“This may well be our last mission,” says the Impossible Mission Force head honcho William Brandt (Jeremy Renner). “Let’s make it count.”
Five minutes into “Mission: Impossible – Rogue Nation” Tom Cruise is seen hanging off the side of an airplane as it takes flight. His hair whipped by the wind, grip tightening as the craft puts space between him and the ground, Cruise kicks off the fifth instalment of the popular series with a stunt that proves he’s making it count. Despite what Brandt says, if audiences react expect more missions and wilder stunts.
“Rogue Nation” is set in a world where villains are really villainous, prone to theatrical evil doings like arranging an assassination during an opera so it can be scored by the dramatic operatic stylings of Giacomo Puccini’s “Turandot.” Music swelling, bullets flying, it’s an over-the-top set piece in a movie that revels in its large canvas. Taking place all over the world—Vienna! London! Minsk! Casablanca!—it’s action adventure writ large, with wild stunts that would make Jackie Chan envious, cold-blooded bad guys, hot-blooded agents and double-crosses galore. At one point Hunt even swims through an underground tunnel with the speed of a Cruise Missile. This isn’t the quiet backroom intrigue of “Tinker Tailor Soldier Spy,” its James Bond on steroids.
Cruise is Ethan Hunt, über action-man described by CIA head Hunley (Alex Baldwin) as “the living manifestation of destiny.” He’s also the hands-on lead agent of the IMF, a super secret group formed to fight against the dastardly Syndicate. Their missions have taken them around the world, leaving a trail of chaos and mayhem in their wake. So much so that Hunley wants to shut them down permanently.
Instead of coming in from the field Hunt goes rogue to infiltrate the Syndicate. With the help of his old IMF cohorts—Benji Dunn (Simon Pegg), Luther Stickell (Ving Rhames)—and a possible double-agent, the fantastically named Ilsa Faust (Rebecca Ferguson), Hunt performs feats of derring-do and uncovers the serpentine truth behind the evil organization. Fortunately the good guys get lucky while the bad guys can’t shoot straight.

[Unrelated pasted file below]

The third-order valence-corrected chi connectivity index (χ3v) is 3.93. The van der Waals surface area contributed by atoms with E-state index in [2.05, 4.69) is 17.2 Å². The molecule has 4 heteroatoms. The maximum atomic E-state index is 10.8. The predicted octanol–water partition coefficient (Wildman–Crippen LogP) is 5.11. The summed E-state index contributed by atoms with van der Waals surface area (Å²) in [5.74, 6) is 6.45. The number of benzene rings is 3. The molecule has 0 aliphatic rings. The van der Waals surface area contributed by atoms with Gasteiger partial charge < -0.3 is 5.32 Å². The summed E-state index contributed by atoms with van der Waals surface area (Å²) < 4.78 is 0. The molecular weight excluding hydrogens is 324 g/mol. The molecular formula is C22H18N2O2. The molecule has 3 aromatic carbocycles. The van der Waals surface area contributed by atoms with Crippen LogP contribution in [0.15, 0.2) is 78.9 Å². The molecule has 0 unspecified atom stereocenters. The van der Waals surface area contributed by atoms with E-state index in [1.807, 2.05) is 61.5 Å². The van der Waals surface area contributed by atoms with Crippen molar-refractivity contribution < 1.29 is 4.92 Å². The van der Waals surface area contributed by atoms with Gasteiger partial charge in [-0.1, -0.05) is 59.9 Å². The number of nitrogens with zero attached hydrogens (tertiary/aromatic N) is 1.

This year we have seen a very welcome return to real stunts, old school action that packs a much bigger punch than all the pixels in all the “Avengers” movie put together. Frequent Cruise collaborator and “Rogue Nation” director Christopher McQuarrie keeps the pace up, weaving loads of action into the conspiracy chicanery. More importantly he keeps the stunts organic. With hardly a green screen in sight, you can feel the danger in the stunts. Everyone has had the sensation of sitting inside a plane as it takes flight, and the land below starts to shrink as the craft gains altitude. Now imagine the same thing with Cruise on the outside of the plane. The stunt feels real and grounds the movie, and while old-school in execution, raises the bar for modern action sequences.
Despite the stunts and violence “Mission: Impossible – Rogue Nation” has a surprisingly light touch. Funnier and with a more linear storyline than previous entries, the movie’s mission is to entertain, and in that it succeeds.